The first text-based adventure games appeared in the second half of the 1970s – they ran on mainframes and were developed by researchers and university students who had access to them. In the early eighties, these people formed companies like Infocom and Adventure International and braved the home computer market. The meteoric rise of the text adventure slightly predated the success of paper-based gamebooks, and these adventures also had a different gameplay mechanism: instead of picking from a handful of possibilities, players were given a prompt describing an environment and the possibility to interact with it by entering verb-noun combinations like “open door”. This was enabled by the use of a parser that interpreted simple natural-language commands.

As technological advances increasingly allowed the use of graphics, first these games began to feature static images and then – with King’s Quest in 1984 – character animation. As fast as it had arrived, interactive fiction soon disappeared from the mainstream of gaming altogether, giving way to graphic adventures.

There is one form of interactive fiction that enjoys continued mass success in the game market: in Japan, a large portion of PC game sales consist of so-called “visual novels”. These works involve mostly static artwork of characters in front of backgrounds (usually both drawn in elaborate manga style), and large amounts of dialogue between the characters with occasional points where the reader can make decisions about the direction of the story. Visual novels are more akin to interactive versions of theatrical works or screenplays than actual nonlinear novels; indeed, some people have adapted plays like A Midsummer Night’s Dream to the visual novel format.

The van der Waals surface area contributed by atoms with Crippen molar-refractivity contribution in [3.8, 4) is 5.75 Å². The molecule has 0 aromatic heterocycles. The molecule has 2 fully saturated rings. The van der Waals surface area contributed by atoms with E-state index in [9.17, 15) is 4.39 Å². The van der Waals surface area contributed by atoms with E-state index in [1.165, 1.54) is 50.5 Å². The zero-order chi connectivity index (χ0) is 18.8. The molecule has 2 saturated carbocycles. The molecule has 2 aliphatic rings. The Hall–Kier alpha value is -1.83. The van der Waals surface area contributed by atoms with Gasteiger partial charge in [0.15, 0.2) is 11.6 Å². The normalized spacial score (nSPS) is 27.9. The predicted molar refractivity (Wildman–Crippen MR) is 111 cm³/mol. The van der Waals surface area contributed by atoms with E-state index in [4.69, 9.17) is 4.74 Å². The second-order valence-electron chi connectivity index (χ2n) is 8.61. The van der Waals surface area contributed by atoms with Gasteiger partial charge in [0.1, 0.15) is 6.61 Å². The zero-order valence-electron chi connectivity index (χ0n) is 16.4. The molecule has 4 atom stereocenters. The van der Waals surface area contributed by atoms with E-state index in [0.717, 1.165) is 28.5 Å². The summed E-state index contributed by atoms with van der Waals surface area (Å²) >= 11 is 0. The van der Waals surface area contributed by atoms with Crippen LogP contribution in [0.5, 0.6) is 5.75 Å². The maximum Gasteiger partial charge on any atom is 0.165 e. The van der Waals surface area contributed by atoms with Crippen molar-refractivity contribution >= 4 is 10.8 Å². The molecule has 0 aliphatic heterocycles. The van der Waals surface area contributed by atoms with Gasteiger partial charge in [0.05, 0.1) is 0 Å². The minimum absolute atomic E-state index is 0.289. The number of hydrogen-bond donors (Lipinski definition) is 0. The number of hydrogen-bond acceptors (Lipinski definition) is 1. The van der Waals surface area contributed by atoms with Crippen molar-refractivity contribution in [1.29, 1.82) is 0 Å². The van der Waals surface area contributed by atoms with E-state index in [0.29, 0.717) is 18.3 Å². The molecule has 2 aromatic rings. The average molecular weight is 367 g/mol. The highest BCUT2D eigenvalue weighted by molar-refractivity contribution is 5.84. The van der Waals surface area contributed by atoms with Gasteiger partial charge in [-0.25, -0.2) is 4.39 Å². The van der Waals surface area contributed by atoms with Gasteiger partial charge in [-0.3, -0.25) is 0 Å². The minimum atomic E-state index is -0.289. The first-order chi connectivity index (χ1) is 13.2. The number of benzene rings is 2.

Adventure and art

In the first half of the 1980s, text adventures were massively popular in English-speaking countries. While this success has not been repeated ever since, they still exist, and out of the spotlight, they have gone through a notable transformation: with no commercial pressure, they gravitated away from formulaic fantasy and toward experimentation and artistic aspirations. To be sure, this tendency has always been present: even back in the eighties, science fiction writers authored text adventures (not necessarily making the linear-nonlinear transition successfully!) and there were nonconventional releases, but not to the current extent.

As part of this trend, more and more authors and fans alike began to use “interactive fiction” as the preferred label. Indeed, influential pieces like Galatea by Emily Short, described by the creator as “a conversation with a work of art”, could not be called an “adventure” in any meaningful sense of the term.